Eden Medina is Associate Professor of Informatics and Computing, Affiliated Associate Professor of Law, and Adjunct Associate Professor of History at Indiana University, Bloomington. Her research uses technology as a means to understand historical processes and she combines history, science and technology studies, and Latin American studies in her writings.
She is the author of the prizewinning book Cybernetic Revolutionaries: Technology and Politics in Allende's Chile and the co-editor of the prizewinning book Beyond Imported Magic: Essays on Science, Technology and Society in Latin America. Her previous work uses Latin American history as a way to illustrate how political innovation can spur technological innovation; how political projects shape the design, function, and use of computer systems; how computers have been used historically to bring about structural changes in society; the limitations of data-driven decision making; and how technologies can help us understand the nuances of historical change in areas of the world outside of the United States. Her current book project, Bones and Lives: Making and Unmaking Truth After Dictatorship (Duke University Press, under contract), studies how nations use science and technology to address histories of dictatorship and state violence and the ways science and technology intertwine with processes of truth, justice, and repair.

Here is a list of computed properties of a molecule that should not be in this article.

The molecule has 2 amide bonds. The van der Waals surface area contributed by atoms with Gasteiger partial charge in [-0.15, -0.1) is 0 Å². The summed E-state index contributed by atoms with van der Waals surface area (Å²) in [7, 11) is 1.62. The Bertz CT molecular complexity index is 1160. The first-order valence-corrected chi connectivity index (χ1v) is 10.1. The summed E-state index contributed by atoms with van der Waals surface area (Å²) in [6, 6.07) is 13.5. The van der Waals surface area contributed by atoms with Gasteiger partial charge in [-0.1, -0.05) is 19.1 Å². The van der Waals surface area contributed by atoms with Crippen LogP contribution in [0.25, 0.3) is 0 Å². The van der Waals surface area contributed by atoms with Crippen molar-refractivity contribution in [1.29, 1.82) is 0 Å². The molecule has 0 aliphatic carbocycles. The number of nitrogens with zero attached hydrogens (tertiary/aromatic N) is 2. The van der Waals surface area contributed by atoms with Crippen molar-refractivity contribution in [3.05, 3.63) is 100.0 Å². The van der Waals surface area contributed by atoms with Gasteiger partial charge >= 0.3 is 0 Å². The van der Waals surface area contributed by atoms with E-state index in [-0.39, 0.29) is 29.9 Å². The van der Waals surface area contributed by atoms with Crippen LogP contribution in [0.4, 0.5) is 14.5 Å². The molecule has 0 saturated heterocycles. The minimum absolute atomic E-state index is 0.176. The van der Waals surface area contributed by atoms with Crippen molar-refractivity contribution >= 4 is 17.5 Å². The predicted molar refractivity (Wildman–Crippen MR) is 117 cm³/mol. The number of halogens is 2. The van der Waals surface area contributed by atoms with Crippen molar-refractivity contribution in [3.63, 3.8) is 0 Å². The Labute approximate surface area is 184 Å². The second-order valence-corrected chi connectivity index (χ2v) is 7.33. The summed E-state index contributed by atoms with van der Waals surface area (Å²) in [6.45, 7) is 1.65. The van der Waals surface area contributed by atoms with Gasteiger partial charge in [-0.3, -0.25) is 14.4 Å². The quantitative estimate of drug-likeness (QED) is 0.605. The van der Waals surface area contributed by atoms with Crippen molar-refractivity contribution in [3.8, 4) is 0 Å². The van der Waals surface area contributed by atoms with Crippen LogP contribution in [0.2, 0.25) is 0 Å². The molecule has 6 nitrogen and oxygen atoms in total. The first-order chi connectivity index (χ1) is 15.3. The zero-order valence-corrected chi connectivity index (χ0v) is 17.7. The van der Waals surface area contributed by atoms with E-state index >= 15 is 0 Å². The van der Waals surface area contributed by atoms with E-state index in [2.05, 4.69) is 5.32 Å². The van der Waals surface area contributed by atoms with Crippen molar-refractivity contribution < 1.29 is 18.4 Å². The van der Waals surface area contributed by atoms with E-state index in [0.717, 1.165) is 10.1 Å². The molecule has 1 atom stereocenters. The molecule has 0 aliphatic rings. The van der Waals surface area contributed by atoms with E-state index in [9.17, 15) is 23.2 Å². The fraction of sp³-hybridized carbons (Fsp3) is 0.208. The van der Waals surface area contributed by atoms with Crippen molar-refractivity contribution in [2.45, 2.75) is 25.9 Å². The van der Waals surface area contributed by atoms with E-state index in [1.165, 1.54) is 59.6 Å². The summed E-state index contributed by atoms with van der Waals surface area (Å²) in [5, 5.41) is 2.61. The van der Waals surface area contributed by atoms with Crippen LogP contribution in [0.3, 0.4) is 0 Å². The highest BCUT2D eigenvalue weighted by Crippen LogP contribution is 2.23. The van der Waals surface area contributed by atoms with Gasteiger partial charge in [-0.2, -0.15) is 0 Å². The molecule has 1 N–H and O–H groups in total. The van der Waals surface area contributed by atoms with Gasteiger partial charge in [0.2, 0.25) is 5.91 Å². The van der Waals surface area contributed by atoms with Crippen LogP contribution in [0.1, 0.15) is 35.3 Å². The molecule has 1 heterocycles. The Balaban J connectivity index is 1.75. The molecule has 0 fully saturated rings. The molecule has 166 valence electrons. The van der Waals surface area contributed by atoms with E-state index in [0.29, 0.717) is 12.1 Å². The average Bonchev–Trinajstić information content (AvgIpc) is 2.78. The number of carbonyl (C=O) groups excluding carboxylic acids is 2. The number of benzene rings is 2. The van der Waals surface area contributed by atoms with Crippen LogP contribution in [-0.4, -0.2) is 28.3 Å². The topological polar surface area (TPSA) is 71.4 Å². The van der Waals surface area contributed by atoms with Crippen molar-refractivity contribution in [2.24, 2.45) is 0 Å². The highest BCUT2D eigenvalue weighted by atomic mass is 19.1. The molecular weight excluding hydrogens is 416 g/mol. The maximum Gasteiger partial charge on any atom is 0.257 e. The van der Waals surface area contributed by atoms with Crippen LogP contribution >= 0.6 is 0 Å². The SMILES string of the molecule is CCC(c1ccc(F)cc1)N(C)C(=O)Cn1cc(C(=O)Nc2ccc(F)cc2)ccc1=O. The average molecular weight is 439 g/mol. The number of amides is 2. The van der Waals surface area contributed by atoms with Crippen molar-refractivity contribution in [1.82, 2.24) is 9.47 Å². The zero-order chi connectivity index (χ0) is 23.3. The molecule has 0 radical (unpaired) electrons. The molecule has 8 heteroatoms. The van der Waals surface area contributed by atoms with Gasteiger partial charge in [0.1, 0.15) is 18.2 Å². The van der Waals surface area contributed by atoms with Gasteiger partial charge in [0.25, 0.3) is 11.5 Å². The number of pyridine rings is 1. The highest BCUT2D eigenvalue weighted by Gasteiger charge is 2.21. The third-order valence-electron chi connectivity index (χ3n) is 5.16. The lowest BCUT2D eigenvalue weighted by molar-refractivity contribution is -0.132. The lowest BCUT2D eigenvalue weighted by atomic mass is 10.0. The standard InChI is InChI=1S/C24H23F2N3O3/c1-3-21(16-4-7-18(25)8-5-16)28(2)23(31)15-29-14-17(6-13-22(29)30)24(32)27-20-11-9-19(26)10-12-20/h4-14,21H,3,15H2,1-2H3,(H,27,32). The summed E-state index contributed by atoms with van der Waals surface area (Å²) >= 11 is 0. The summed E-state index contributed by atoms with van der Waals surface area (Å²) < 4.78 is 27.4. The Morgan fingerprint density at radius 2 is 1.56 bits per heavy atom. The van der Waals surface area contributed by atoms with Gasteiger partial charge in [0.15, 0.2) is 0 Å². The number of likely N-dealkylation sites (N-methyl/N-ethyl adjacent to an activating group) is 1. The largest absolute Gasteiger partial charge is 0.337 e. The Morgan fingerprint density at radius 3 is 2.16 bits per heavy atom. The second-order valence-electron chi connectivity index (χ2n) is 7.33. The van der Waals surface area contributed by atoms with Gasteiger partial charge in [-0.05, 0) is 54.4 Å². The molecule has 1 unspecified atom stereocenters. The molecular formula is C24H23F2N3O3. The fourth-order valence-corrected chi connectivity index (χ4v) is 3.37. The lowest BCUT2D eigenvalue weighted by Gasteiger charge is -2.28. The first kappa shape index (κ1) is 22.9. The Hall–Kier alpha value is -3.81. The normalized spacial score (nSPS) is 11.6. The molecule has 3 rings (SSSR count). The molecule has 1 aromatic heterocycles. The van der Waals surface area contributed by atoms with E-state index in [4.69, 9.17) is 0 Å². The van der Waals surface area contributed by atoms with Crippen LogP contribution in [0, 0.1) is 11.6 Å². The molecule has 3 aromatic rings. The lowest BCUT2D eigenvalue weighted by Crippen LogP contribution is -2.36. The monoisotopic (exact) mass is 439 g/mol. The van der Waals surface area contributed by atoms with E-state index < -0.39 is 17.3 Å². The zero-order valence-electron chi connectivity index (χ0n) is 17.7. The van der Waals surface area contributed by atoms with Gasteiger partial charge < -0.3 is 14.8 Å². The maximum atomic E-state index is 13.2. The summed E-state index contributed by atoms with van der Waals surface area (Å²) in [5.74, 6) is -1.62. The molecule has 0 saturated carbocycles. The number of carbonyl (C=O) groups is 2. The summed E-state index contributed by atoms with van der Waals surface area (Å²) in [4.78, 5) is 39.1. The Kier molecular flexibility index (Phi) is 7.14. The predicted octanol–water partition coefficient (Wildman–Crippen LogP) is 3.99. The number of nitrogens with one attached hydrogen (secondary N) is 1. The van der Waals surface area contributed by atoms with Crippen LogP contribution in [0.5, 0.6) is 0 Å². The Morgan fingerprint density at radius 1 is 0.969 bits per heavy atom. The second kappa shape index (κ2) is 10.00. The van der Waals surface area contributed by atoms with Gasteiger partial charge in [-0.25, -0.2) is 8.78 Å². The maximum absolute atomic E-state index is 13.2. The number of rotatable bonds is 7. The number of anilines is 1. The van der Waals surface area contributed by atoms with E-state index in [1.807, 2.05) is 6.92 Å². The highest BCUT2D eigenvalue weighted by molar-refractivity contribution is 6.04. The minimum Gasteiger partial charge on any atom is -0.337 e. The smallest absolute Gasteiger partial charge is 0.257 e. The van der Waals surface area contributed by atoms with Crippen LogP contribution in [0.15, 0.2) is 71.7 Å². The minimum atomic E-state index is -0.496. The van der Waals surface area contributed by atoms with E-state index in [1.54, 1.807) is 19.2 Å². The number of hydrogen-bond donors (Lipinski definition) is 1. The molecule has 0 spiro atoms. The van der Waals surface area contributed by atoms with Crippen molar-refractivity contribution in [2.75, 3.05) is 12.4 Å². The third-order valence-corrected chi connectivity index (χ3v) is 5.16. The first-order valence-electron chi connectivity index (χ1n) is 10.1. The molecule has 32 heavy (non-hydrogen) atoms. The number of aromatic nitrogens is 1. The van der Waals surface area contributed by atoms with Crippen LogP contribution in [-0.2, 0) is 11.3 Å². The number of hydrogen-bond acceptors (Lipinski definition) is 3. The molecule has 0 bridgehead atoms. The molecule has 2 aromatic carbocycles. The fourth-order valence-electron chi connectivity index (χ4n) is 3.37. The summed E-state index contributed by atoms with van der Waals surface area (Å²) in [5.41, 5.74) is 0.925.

Medina received her Ph.D. from MIT in the History and Social Study of Science and Technology. She holds a degree in Electrical Engineering from Princeton University and a Master in Studies of Law from Yale Law School. At Indiana University, she teaches courses on social informatics, data and society, computer and information ethics, technology and the First Amendment, geographies of technology, and the history of technology. She is an affiliated fellow of the Information Society Project at Yale Law School, member of the academic council of the AI Now Institute, and editorial board member of Hispanic American Historical Review. Previous appointments include serving as a Fulbright Specialist in Engineering Education and directing the Rob Kling Center for Social Informatics at Indiana University. In addition to her books, she has published on topics as diverse as computer science education, the making of global corporate culture, crisis communication and infrastructure during natural disasters, big data and algorithmic regulation, free and open source software, the history and social study of technology, science and technology in Latin America, and the relationship of technology and politics.
August 15th, 2018 | 1 hr 6 mins
In this book club episode, we talk to Eden Medina: author of Cybernetic Revolutionaries: Technology and Politics in Allende's Chile about speaking as an expert, sociotechnical engineering, and of course, cybernetics.